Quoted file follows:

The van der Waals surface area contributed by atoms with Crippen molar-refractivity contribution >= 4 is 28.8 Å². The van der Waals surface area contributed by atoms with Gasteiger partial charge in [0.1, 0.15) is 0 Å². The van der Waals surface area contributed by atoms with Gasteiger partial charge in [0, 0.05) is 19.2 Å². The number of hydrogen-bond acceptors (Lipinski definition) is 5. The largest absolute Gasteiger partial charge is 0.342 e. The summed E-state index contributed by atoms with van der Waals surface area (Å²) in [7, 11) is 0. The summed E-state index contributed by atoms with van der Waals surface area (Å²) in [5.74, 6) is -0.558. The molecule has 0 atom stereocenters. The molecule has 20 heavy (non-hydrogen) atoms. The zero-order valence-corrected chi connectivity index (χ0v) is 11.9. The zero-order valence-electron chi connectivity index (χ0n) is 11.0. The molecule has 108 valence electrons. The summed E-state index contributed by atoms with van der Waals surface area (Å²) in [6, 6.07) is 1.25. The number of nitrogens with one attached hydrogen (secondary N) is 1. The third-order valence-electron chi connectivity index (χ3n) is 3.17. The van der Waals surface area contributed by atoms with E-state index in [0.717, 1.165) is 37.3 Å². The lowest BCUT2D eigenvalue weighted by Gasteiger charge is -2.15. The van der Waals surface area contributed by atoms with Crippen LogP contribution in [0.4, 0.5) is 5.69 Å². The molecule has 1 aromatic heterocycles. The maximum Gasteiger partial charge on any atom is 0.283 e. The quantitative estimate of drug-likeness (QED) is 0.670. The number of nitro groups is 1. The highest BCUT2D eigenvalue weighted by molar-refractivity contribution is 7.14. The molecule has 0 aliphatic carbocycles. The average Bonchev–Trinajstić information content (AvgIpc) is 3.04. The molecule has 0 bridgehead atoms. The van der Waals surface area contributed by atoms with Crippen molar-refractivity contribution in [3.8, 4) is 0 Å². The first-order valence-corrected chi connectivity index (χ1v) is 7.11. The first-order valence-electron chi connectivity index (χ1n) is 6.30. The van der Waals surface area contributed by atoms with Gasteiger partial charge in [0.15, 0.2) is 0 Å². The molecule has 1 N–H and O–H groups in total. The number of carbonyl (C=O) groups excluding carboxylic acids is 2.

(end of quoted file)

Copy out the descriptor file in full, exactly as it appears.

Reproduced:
The van der Waals surface area contributed by atoms with Crippen molar-refractivity contribution >= 4 is 28.8 Å². The van der Waals surface area contributed by atoms with Gasteiger partial charge in [0.1, 0.15) is 0 Å². The van der Waals surface area contributed by atoms with Gasteiger partial charge in [0, 0.05) is 19.2 Å². The number of hydrogen-bond acceptors (Lipinski definition) is 5. The largest absolute Gasteiger partial charge is 0.342 e. The summed E-state index contributed by atoms with van der Waals surface area (Å²) in [7, 11) is 0. The summed E-state index contributed by atoms with van der Waals surface area (Å²) in [5.74, 6) is -0.558. The molecule has 0 atom stereocenters. The molecule has 20 heavy (non-hydrogen) atoms. The zero-order valence-corrected chi connectivity index (χ0v) is 11.9. The zero-order valence-electron chi connectivity index (χ0n) is 11.0. The molecule has 108 valence electrons. The summed E-state index contributed by atoms with van der Waals surface area (Å²) in [6, 6.07) is 1.25. The number of nitrogens with one attached hydrogen (secondary N) is 1. The third-order valence-electron chi connectivity index (χ3n) is 3.17. The van der Waals surface area contributed by atoms with E-state index in [0.717, 1.165) is 37.3 Å². The lowest BCUT2D eigenvalue weighted by Gasteiger charge is -2.15. The van der Waals surface area contributed by atoms with Crippen LogP contribution in [0.4, 0.5) is 5.69 Å². The molecule has 1 aromatic heterocycles. The maximum Gasteiger partial charge on any atom is 0.283 e. The quantitative estimate of drug-likeness (QED) is 0.670. The number of nitro groups is 1. The highest BCUT2D eigenvalue weighted by molar-refractivity contribution is 7.14. The molecule has 0 aliphatic carbocycles. The average Bonchev–Trinajstić information content (AvgIpc) is 3.04. The molecule has 0 bridgehead atoms. The van der Waals surface area contributed by atoms with Crippen molar-refractivity contribution in [3.8, 4) is 0 Å². The first-order valence-corrected chi connectivity index (χ1v) is 7.11. The first-order valence-electron chi connectivity index (χ1n) is 6.30. The van der Waals surface area contributed by atoms with Gasteiger partial charge in [0.15, 0.2) is 0 Å². The molecule has 1 N–H and O–H groups in total. The number of carbonyl (C=O) groups excluding carboxylic acids is 2.